Serbia: Sugar Industry in a Jam

Serbia has been caught out illegally re-exporting sugar, and local farmers fear the loss of preferential trade terms.

Serbia: Sugar Industry in a Jam

Serbia has been caught out illegally re-exporting sugar, and local farmers fear the loss of preferential trade terms.

The Serbian government is at last speaking publicly about the sugar export scandal which threatens to disrupt trade with Europe and harm its own farming sector.


At a May 14 press conference the head of Serbia's customs authority, Vladan Begovic, confirmed that imported sugar had been re-labelled and sold to EU member countries as if it had been grown in Serbia.


"I am quite certain that imported sugar was repackaged and then exported as a local product. The whole of Europe knows it… I personally saw two different invoices for one trailer truck, and I informed the police about it," said Begovic.


The day after these disclosures Begovic was shifted to another job, but finance minister Bozidar Djelic quickly held a news conference on May 16 to scotch rumours that the two were connected.


"Nobody is trying to muzzle Begovic," said Djelic, with the customs chief beside him. Begovic has been put in charge of the government's tobacco agency.


The sugar affair has undermined Serbia's ability to export to the EU on preferential terms, and it has jeopardised the livelihood of about 100,000 farmers in the Vojvodina province who depend heavily on sugar beet.


The EU Commission first told Belgrade of its suspicions that sugar was being exported illegally in March 2003. Its commissioner for external relations Chris Patten advised the Serbian government to tighten up customs and trade controls.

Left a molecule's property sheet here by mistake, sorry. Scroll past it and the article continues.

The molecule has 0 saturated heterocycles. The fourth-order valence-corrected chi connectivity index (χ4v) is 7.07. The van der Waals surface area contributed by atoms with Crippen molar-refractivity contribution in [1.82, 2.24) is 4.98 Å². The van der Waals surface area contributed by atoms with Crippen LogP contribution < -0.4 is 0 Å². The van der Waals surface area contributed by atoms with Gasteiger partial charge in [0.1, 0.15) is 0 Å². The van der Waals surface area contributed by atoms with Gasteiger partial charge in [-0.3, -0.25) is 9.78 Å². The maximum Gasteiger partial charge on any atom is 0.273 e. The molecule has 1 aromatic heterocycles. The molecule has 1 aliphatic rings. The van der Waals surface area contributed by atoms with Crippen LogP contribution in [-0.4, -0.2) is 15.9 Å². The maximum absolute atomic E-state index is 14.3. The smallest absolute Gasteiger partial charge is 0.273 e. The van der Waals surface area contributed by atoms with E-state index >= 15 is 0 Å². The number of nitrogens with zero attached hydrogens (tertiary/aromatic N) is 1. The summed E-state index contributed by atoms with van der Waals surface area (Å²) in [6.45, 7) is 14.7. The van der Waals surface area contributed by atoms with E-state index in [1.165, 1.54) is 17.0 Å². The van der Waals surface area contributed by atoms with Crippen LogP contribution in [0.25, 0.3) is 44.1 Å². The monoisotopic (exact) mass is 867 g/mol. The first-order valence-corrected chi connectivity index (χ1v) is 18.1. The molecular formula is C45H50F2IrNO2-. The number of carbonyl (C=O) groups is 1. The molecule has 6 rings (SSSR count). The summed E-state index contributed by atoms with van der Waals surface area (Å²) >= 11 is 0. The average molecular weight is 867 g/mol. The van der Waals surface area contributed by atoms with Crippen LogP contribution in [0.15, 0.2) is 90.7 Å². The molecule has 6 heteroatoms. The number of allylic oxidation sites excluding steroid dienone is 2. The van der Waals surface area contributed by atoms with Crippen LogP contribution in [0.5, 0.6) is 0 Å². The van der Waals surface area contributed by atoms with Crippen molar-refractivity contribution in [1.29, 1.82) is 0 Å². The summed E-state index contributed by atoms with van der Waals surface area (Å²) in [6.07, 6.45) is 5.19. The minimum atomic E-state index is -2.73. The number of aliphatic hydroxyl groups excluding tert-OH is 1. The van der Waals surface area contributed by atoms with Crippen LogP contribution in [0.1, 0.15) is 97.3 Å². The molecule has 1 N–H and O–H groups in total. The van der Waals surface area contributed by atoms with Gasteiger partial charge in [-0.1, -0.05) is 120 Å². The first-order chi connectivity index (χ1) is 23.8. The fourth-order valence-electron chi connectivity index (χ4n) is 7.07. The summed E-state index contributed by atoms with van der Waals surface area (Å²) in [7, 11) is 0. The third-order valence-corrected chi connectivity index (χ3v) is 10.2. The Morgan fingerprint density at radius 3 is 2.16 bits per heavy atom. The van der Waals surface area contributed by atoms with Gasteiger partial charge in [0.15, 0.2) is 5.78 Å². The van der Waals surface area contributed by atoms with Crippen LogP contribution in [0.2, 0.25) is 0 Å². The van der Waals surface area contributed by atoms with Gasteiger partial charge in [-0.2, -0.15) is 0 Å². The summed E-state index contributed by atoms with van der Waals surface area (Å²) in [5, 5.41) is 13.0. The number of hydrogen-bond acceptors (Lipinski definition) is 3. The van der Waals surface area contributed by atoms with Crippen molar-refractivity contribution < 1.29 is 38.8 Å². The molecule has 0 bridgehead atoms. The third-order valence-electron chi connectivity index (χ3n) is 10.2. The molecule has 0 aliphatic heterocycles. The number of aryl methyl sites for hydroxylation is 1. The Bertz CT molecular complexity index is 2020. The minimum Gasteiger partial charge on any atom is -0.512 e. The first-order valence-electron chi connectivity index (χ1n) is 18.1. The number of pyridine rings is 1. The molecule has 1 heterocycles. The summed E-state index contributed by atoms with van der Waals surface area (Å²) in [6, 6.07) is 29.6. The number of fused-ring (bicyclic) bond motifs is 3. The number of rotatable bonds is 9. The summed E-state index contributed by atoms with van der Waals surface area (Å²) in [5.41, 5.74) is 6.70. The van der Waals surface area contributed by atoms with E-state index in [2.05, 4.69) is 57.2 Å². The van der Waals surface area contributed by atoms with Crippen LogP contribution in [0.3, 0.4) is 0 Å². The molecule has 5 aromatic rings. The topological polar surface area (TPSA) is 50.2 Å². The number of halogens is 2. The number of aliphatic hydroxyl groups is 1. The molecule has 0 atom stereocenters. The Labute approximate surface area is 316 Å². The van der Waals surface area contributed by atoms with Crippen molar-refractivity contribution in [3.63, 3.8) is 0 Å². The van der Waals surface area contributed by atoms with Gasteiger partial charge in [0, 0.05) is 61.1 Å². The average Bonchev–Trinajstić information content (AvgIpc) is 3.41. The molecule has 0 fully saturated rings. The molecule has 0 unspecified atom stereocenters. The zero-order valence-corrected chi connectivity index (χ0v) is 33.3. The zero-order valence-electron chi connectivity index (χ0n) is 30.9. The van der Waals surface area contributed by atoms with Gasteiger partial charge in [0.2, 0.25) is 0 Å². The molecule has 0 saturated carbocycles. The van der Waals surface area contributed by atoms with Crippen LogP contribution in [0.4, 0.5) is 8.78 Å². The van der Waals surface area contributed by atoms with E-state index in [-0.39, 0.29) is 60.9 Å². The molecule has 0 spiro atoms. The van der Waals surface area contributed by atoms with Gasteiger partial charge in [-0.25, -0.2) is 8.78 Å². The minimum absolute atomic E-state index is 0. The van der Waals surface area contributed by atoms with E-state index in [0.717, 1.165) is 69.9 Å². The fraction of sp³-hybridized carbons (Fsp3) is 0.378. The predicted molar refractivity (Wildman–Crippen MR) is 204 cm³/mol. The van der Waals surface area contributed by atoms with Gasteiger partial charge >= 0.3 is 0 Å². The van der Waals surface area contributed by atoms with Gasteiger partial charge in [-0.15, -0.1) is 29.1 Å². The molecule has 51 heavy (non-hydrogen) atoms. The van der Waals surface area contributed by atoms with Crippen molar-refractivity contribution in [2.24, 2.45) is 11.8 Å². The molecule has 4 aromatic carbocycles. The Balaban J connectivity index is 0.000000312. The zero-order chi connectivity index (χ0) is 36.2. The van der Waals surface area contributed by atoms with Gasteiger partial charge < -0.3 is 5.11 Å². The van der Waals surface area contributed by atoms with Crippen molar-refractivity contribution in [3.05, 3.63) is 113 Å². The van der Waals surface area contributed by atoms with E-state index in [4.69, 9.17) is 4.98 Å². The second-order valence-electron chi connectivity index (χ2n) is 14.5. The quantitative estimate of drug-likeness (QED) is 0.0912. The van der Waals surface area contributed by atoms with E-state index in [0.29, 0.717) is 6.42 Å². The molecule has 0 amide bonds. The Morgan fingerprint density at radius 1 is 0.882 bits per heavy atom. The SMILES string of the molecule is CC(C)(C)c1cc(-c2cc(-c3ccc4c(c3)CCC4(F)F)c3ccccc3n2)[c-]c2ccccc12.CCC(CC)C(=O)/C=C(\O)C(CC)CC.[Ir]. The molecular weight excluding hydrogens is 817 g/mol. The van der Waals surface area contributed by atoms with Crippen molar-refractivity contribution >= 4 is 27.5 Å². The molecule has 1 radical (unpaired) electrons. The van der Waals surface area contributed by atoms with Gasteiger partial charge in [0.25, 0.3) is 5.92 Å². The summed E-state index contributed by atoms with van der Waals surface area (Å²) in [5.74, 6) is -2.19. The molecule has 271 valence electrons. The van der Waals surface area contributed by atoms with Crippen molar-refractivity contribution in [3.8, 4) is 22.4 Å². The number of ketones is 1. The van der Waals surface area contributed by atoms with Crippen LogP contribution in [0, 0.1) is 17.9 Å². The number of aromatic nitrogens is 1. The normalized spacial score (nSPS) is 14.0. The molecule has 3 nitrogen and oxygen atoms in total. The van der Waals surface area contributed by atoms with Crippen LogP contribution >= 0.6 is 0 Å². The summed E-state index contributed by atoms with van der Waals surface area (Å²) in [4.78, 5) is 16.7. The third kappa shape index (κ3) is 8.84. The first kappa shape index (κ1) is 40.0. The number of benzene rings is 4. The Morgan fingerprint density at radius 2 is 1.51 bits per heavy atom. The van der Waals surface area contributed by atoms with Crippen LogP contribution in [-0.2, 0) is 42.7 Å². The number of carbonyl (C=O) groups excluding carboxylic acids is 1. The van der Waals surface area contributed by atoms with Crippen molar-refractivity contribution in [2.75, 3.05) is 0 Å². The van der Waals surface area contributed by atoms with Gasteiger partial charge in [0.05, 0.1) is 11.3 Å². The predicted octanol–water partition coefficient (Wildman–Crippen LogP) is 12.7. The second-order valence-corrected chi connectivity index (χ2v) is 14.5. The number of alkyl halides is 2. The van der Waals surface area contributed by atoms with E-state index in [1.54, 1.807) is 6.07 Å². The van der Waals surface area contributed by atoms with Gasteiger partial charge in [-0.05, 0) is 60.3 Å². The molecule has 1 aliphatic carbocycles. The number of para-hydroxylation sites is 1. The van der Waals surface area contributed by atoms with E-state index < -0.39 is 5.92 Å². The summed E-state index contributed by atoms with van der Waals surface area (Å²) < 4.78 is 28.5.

Officials in Belgrade pledged to investigate the allegations and established a special government commission to do so, but so far they have not established what happened or who profited. Serbian police confirmed in early May that they had begun an investigation, though charges have yet to be brought.


The EU took decisive action in late April, suspending preferential tariffs for imports of Serbian sugar for a period of three months. Djordje Djukic, the executive council chief in Vojvodina, the main beet-growing region which will be hard hit by lower profits, warned that the suspension put Serbia's entire sugar production chain in danger, and he demanded that the truth be established immediately.


But none of the culprits has been named to date. Until Begovic confirmed that evidence of illegal exports existed, the authorities were hesitant to even admit there was a problem. Agriculture minister Dragan Veselinov's initial response to the EU suspension of sugar imports was that it was "political pressure".


Trade minister Slobodan Milosavljevic suggested the EU's response was overblown. "My ministry ordered the state trade inspectorate to check all export-import deals at the beginning of May, and the results were given to the government commission investigating sugar exports," he told IWPR.


"Our analysis shows that there was only one case of sugar re-export - where sugar from Poland instead of domestic sugar was sent to the EU. However, it was only a symbolic sum, one hundred tonnes, and I think that the EU has punished us too severely for such a small violation."


But Begovic's comments at the May 16 press conference indicate that illegal exports were on a much larger scale and that at least two firms were involved.